Establishment of effective preventive measures such as education and increased awareness for dangers of negligence and reckless behavior are critical to minimize morbidity and complications associated with these accidents [4, 5, 23, 24]. Alcohol consumption must be avoided during swimming and diving and the water must be clear to recognize the depth and identify any immersed objects.

At the beginning of every summer, these preventive efforts must be employed to attenuate the frequency and severity of these injuries. Popularization and reinforcement of the use of warning signs, employment of lifeguards on duty, organization of educational programs at schools, and media campaigns can be functional to achieve these goals [5, 25].

Vlok et al. reported that the most common orthopedic level of injury was C5, and the most frequent associated neurological level of C4 confirmed the severity of these injuries [2]. On the other hand, Aito et al. suggested that the most common neurological level was C6, reminding that more severe injuries may have occurred at this site [9].

Korres et al. reported that concomitant injuries and hospital complications were few but serious [4]. The conservative treatment was justified in selected patients and could lead to improvement of the initial neurological deficit. However, recovery was closely related to the severity of the initial neurological injury. The indications for surgical treatment are posttraumatic instability and persistent neurological deficit. Despite progress in the treatment and rehabilitation of patients suffering from diving injuries, the outcomes are still unsatisfactory. Efforts must be spent to educate young swimmers for the prevention of such catastrophic injuries.

Dive- or fall-related injuries may not always occur in an identical pattern due to the differences in the injury mechanism and the body alignment during trauma. This point must be considered during interpretation of our data.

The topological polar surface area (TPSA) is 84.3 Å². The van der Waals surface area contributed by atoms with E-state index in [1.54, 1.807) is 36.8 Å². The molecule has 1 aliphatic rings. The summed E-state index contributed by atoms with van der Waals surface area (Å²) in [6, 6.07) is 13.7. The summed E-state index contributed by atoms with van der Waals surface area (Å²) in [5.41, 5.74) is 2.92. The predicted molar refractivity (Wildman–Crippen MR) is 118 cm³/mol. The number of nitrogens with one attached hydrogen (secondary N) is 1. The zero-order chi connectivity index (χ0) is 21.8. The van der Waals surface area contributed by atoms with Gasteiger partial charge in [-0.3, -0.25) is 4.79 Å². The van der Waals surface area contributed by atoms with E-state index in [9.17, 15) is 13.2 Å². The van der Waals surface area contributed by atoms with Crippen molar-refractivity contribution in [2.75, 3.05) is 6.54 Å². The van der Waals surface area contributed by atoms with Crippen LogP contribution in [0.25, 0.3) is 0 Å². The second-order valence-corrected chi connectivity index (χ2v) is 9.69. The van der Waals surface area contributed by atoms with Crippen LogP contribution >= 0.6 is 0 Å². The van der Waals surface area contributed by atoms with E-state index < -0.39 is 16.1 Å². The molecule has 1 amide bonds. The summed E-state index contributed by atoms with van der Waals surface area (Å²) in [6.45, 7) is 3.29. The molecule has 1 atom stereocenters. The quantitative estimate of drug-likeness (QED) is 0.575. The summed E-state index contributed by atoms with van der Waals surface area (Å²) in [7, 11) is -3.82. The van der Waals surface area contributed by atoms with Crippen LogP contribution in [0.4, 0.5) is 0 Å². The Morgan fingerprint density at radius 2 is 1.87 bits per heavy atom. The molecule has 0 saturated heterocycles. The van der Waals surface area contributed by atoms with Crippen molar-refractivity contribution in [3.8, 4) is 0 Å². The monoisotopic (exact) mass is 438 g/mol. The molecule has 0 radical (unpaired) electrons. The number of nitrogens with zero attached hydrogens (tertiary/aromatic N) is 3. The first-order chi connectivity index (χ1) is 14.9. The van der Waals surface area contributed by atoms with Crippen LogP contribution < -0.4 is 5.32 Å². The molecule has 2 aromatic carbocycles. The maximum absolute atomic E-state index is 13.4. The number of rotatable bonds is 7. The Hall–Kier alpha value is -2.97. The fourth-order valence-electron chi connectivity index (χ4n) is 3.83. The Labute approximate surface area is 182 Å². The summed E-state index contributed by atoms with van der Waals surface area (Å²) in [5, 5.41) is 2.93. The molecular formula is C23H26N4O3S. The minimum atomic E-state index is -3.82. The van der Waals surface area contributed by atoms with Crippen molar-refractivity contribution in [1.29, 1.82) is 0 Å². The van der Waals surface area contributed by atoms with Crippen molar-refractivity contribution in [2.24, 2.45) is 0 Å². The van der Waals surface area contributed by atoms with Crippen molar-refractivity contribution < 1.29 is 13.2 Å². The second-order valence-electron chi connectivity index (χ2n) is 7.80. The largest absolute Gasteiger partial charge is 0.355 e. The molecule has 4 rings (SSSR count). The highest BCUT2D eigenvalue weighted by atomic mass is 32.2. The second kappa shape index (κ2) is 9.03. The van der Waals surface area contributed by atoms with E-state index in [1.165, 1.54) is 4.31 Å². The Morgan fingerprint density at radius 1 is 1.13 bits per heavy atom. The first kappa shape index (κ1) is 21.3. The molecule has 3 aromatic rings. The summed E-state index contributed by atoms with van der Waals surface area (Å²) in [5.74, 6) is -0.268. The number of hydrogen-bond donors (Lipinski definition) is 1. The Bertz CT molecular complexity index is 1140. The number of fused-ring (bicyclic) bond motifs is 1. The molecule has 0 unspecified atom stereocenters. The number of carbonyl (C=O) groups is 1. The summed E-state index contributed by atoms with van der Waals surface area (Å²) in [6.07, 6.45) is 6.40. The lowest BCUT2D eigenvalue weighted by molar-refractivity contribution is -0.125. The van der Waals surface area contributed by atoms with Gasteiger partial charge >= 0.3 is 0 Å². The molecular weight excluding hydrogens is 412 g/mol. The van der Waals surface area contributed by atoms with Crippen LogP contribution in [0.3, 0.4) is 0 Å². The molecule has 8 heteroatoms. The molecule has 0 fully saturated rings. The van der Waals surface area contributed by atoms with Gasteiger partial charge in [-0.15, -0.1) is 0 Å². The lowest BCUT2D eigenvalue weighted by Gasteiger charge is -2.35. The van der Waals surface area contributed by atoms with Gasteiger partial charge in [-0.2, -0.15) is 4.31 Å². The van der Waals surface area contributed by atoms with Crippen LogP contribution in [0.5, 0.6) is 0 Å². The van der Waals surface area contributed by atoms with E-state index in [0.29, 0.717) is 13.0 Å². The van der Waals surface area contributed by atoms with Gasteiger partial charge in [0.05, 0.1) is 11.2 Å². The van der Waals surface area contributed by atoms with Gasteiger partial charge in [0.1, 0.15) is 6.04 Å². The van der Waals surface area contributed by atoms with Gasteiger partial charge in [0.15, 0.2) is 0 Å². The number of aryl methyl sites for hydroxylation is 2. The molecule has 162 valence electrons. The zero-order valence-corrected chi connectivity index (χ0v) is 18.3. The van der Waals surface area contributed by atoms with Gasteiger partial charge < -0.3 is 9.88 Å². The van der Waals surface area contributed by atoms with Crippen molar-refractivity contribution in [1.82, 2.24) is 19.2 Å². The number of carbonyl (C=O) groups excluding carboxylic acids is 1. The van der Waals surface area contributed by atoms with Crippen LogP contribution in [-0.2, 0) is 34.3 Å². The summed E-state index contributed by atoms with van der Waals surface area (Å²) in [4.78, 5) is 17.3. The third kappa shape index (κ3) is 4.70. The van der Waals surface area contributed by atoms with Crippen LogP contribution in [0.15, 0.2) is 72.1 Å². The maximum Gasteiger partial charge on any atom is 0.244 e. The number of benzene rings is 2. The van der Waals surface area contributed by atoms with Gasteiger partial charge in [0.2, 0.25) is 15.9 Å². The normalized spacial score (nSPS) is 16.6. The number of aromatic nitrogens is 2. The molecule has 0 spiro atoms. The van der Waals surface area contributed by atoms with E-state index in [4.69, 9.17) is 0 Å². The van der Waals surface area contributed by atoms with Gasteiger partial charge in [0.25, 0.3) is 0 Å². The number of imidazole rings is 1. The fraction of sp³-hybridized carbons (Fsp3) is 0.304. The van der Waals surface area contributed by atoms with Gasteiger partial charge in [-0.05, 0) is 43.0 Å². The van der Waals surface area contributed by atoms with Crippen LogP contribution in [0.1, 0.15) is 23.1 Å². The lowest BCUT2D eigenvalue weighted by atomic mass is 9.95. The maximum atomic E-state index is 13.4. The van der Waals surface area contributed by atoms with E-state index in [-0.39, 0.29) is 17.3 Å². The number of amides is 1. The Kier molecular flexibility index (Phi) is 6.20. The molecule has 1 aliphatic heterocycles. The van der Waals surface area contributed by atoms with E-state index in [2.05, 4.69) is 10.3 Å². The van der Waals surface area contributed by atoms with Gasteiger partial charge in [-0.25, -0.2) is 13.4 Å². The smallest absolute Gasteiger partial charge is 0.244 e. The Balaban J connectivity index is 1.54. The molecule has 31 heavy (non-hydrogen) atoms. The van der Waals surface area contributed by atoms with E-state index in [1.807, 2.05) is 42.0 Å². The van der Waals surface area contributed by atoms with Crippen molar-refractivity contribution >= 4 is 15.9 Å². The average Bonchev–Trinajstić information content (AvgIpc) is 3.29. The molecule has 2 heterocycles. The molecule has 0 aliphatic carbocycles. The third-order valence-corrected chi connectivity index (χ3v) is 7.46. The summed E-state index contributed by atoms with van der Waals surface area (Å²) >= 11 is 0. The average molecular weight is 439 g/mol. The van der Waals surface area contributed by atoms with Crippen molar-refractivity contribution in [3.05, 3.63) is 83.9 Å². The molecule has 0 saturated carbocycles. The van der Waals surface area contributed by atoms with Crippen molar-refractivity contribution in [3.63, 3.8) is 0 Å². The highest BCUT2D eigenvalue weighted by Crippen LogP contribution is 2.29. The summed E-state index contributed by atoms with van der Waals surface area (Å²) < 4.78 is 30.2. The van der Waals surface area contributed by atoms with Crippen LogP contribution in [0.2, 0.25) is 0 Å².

Our data indicated that patients with cervical spine trauma due to dive or fall into shallow water need to be evaluated rapidly and the diagnostic and therapeutic road map must be tailored carefully and on an individualized basis for every patient. Neurological examination together with a meticulous analysis of clinical and radiological data may provide useful clues for the selection of a suitable strategy.

The main limitations of our study involve retrospective design, and data confined to the experiences of only 2 institutions. Dive- or fall-related injuries may not always occur in an identical pattern due to the differences in the injury mechanism and the body alignment during trauma. Our results must be interpreted cautiously, and extrapolation of our data to larger populations must be carried out carefully.

5. Conclusions

In conclusion, spinal injuries associated with fall or dive accidents are linked with substantial morbidity. Neurological consequences are dependent on the efficacy and development of effective treatment strategies. Reinforcement of primary prevention, identification of target population, and increased awareness on this topic are the key steps to minimize the frequency and severity of complications and to optimize therapeutic outcomes. Further trials must be implemented to determine risk factors for dive or fall injuries and to develop more effective preventive strategies.

Data Availability

The nature of the data is based on the patient charts and hospital’s PACKs. Therefore, all information is available in hospital records. If requested, all information can be forwarded.

Ethical Approval

This study has been approved by the local institutional review board (2020/15-54). Strict adherence to principles announced in the Declaration of Helsinki was followed.

All patients or their parents gave written approval for use of their data for scientific purpose and publication of their data.

Conflicts of Interest

The authors declare that they have no conflicts of interest.

Authors’ Contributions

Murat Yılmaz designed the study and wrote the manuscript. Ersin Ikizoglu, Mert Arslan, Erkin Ozgiray, and Kadri Emre Calıskan collected data. Resat Serhat Erbayraktar collected data and supervised the study.